So far, many of the transformations have revolved around fat loss. But as anyone who trains hard knows, the real slog is gaining the muscle. Then when you get round to the losing the fat, you reveal the hard work and look flipping awesome.


Hence today, my friends, we have a story of personal conquest, of triumph and of tribulation. Another Propane Athlete has been forged through flames.

Introducing Blaine, an olympic lifter who has the goal of competing by the end of this year. He came to us with a simple goal: gain as much strength as possible while staying within the limits of his weight category for his competition. As an extra constraint, he was battling with a knee connective tissue injury.

Muscle and strength gains while dealing with injury AND trying to stay in a weight category? No problem for Propane Fitness.
Initial Stats: Skinny.



Final Stats: Propane Athlete.

Blaine made the above results over 6 months, in spite of the injury interruptions.

Blaine’s Approach:

Training: simply olympic lifts and strength lifts (minus bench).
Diet: I went from consistently consuming 4000kcals/day to 5000kcals a day over that 3/4month period. I think this is what slapped on the muscle. I also feel that the nature of my job helped me to keep fat at bay via lots of activity.


After my injury I changed my diet (after studying Precision Nutrition by John Berardi) to around 3500kcals a day and followed a predominatly upper body program: horizontal pushes and pulls, vertical pushes and pulls, and some bicep work, (If I bench at all my chest grows overnight) along with the odd conditioning session, maybe once a week.

This has led slowly into integrating squats in again and has been like that since. Hopefully more to follow. My muscles look a lot fuller now and I am probably the same BF% as i was when i started to bulk, only 5/6kg heavier! Answer? Eat and lift.. lol


Blaine spent only 12 days at the end cutting the fat.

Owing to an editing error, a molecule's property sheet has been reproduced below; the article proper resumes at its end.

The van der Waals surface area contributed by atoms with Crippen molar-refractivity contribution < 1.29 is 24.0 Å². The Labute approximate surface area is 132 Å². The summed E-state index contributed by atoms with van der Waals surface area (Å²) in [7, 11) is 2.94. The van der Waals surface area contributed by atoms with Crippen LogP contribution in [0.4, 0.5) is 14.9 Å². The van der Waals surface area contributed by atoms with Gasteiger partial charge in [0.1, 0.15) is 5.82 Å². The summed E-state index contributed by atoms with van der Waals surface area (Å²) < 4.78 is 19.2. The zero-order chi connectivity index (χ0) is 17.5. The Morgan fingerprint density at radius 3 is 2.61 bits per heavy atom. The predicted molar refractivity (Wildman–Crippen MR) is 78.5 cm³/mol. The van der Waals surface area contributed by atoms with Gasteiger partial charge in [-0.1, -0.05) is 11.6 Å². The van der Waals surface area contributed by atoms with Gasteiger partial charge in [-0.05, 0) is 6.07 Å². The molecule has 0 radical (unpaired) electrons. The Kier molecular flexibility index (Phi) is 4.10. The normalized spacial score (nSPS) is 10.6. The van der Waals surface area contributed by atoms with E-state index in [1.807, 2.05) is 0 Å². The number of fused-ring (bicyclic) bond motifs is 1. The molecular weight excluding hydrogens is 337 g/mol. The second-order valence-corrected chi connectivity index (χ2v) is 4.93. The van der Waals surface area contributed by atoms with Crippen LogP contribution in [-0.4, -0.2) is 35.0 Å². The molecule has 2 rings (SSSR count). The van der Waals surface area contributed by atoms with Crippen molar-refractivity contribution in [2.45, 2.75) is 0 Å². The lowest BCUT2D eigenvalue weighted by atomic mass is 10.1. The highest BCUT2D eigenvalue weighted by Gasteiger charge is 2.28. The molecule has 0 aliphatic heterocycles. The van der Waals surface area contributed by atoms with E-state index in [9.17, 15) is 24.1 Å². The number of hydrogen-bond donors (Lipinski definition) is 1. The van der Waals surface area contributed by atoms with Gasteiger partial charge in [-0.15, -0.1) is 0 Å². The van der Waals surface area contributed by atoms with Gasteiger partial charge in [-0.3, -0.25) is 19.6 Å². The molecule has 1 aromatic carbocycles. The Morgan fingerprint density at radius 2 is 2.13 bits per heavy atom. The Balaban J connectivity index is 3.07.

‘Bulking is easy, we need to eat to survive, so why not just eat a little more to put on weight?’

How have you benefited?
I have benefited mainly in two ways:

1. Body Composition
Throughout the process I have easily gained 3-5kg of lean body mass with my muscles looking fuller and more athletic.

2. Weightlifting performance
Injury aside I feel that with the bulking phase and directed upper back and shoulder work has improved my lifting performance. It has made me a lot more comfortable and stable throughout the shoulders and the thoracic back in the overhead squat/snatch catch position.

What did you learn?

This experience has taught me that appropriate weight gain can be simple. As I have said before, we eat to survive, so just eat a little more to promote that weight gain energy balance.

I have also learned that while it may be more difficult to eat healthy foods that are not calorie dense (fruits and vegetables), but packing meals with chick peas, lentils, kidney beans are a great way of packing in extra of that valuable protein. I would highly recommend whole milk/pouring cream for weight gain if managed right.

I still stand by the method of high protein, other metabolism raising foods, vegetables and a negative energy balance for weight loss while weightlifting. This works wonders for me.


What would you say to anyone about to go through something similar?

The hardest part of this for anyone would be the enormous amount of non calorie-dense food I had to eat. I would suggest for other to start on a tolerable level and work up 100kcals every few days to the desired level. I did this going from 3000kcals to 5000kcals in a few weeks. It made it a lot easier for me. The main thing is to stick at it. Grind out the hard days and force it down.